While no academic research I found has specifically studied the correlation of search engines and Millennials’ ability to “adult,” some therapists agreed that there is a connection between the immediate access to information and struggle to cope.
Rachel Kazez, LCSW, a licensed therapist in Chicago and the founder of All Along, an online mental health service, said she believes that being brought up on search engines “can make people less able to be patient and tolerate nuance and uncertainty.” I asked her to elaborate. “Imagine sitting around a restaurant, when someone says, 'what do you think the etymology of "fantastic" is?' Someone may pull out a phone and look it up. Someone else may wish to explore and work on the puzzle first, and wait to look it up until they get home.”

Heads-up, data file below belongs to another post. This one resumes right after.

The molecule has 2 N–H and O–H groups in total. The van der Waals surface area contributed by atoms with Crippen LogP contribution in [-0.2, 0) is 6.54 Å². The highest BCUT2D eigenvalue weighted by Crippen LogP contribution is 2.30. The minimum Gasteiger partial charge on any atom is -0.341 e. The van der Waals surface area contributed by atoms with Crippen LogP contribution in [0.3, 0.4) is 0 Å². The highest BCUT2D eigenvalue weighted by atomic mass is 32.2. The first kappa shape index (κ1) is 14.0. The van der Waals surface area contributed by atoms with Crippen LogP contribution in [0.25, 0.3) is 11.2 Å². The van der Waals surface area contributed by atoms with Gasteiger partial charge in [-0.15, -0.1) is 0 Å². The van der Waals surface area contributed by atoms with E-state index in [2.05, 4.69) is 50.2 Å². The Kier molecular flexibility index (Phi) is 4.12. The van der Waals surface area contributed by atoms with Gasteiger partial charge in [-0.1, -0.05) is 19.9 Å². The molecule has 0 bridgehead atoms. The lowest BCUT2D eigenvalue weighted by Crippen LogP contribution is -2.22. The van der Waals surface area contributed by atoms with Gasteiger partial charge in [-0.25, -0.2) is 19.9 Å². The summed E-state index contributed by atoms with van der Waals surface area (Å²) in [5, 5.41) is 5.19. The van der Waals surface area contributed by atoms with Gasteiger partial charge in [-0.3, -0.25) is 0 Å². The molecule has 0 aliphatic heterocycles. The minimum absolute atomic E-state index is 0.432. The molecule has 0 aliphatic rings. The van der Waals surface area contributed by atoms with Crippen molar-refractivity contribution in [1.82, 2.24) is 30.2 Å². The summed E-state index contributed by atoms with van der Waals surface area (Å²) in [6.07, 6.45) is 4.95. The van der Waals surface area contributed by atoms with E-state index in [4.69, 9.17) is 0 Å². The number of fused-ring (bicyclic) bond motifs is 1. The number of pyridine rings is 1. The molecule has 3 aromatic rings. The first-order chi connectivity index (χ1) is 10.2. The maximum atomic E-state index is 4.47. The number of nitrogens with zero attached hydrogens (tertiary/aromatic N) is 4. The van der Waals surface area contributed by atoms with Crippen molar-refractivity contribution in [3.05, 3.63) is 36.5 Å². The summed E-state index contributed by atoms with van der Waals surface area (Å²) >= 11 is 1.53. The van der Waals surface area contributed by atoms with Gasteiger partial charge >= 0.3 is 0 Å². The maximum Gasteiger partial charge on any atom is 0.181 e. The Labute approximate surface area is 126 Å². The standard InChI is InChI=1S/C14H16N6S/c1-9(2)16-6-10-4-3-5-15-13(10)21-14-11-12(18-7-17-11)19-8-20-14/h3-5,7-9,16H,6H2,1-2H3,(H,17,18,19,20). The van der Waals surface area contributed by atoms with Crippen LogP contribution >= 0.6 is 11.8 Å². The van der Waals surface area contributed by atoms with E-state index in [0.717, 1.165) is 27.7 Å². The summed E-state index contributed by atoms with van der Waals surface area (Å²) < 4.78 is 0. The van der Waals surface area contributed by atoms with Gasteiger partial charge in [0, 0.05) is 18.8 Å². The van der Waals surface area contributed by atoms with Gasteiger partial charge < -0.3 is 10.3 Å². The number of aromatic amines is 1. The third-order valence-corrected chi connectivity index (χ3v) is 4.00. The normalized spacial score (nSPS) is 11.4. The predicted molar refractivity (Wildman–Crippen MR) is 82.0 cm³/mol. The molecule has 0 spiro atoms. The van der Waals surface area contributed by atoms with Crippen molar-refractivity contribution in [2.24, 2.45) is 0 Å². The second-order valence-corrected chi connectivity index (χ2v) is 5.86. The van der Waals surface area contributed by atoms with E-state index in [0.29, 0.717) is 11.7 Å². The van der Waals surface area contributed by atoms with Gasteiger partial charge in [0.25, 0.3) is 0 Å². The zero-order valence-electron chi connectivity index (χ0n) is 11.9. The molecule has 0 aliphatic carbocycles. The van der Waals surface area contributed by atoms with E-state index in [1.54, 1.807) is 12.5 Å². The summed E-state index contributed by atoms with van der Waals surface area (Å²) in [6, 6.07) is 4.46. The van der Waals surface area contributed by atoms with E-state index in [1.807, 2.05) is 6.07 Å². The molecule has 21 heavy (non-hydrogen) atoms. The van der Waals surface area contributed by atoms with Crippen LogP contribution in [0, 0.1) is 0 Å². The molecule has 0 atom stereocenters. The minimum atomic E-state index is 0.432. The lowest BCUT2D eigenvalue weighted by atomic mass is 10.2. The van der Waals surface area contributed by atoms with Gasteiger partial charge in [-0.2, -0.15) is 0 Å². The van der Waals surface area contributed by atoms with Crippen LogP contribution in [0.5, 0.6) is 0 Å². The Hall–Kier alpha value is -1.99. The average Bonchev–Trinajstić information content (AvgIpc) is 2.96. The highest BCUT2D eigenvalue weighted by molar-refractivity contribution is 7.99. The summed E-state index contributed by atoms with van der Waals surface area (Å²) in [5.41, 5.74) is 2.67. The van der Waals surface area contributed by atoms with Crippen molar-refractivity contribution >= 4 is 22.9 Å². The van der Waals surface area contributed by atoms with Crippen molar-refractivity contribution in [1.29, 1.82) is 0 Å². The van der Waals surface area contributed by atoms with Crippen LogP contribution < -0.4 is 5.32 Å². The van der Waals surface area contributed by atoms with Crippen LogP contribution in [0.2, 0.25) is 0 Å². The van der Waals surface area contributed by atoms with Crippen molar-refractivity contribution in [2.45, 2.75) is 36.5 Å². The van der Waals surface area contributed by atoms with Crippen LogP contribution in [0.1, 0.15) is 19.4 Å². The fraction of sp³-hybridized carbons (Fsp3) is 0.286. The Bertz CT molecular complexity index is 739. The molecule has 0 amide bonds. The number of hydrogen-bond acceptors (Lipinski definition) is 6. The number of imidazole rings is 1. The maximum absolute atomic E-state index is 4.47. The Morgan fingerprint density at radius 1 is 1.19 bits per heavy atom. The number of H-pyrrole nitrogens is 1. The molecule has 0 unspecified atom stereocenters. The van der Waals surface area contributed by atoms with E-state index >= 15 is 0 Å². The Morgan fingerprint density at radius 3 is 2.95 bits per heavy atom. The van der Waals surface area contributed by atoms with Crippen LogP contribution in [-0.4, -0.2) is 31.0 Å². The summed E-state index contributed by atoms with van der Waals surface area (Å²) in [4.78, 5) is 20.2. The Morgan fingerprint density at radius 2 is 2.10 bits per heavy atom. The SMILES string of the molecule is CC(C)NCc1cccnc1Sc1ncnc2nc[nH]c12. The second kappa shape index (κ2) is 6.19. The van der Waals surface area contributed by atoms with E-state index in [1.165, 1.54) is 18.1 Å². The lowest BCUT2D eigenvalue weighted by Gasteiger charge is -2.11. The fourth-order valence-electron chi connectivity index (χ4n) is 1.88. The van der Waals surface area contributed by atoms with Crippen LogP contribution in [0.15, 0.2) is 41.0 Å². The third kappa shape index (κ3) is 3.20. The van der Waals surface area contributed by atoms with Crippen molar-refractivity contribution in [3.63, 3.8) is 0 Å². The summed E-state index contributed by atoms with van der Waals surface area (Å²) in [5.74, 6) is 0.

But rarely do smartphone-addled Millennials choose to wait until they get home. In other words, a state of precariousness is never felt, and certainly a tolerance for life transitions, which naturally evokes fear and anxiety, would make them slightly more bearable.
“Recovery from mental health issues often necessitates learning to live in grey areas — that things aren't all bad or all good, and perfect isn't an expected outcome — and be patient when waiting through intense emotions to get to a resolution,” Kazez explained. “So decreased tolerance of nuance and decreased patience can lead to chronic feelings of nervousness, disappointment, and incompleteness.”
Kazez said this can certainly affect a person’s “mood and ability to cope with and recover from life stress and mental illnesses.”